How to Use Your Website to Get a Job

0
9

http://bit.ly/2ZykaoV

Some
people say looking for a job is a job in itself. You’ve got to update your
resume, craft compelling cover letters and find open positions that suit your
skills. Those things are undoubtedly essential, but have you thought about
using your website as a hiring tool, too?

Here
are six ways you can do that.

1. Make Sure It’s Free Of Errors

Hopefully,
you already know it’s not sufficient to solely trust a spell-checking feature
when proofing your resume or a cover letter. It’s important to look it over
yourself, too. If your website has numerous misspelled words, broken links or
grammatical problems, the people who see it may think you’re careless. But, if
your site is nearly flawless, it’ll go a long way in forming positive
impressions.

According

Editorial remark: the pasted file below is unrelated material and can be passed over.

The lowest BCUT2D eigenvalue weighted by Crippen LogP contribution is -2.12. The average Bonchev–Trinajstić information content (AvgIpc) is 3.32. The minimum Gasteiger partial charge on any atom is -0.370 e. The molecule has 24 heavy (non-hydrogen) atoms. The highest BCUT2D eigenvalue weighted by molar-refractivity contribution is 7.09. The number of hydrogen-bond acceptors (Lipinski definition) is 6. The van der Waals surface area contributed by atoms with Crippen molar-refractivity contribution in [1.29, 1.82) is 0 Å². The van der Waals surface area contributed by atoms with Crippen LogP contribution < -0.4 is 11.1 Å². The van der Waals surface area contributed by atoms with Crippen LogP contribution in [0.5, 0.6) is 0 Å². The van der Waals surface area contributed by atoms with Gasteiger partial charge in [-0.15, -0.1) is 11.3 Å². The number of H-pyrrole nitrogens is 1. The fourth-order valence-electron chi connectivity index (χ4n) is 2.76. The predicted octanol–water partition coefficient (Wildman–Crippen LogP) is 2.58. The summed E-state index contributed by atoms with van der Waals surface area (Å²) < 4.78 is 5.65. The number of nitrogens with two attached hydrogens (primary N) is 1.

to a 2019
CareerBuilder survey
, 92 percent of respondents agreed soft skills are essential when
choosing someone to hire. Also, nearly half reported attention to detail was
the soft skill they wanted most from candidates.

Keeping
a sharp eye out for website errors could show hiring managers you have some of
the abilities they want for the people they bring on board.

2.
Be Responsive to Feedback

When
your website has a blog with comments enabled, the things people say could give
valuable guidance about which topics to cover, the needs readers have, what
fascinates your visitors and more. Of course, some people use comment forms
only to assume the roles of internet trolls, saying vague things like
“This blog sucks.”

But,
in other cases, readers genuinely want to engage in healthy debates with you or
offer suggestions for improvement. Then, take the time to communicate with them
and thank them for weighing in with their thoughts or opinions. The feedback
may initially seem as harmful as what a troll would say, but there’s a good
chance a person who gives thoughtful feedback wants you to grow and have an
open mind.

How
does responding to
feedback

via a visible comment help you get a job? It shows the public — including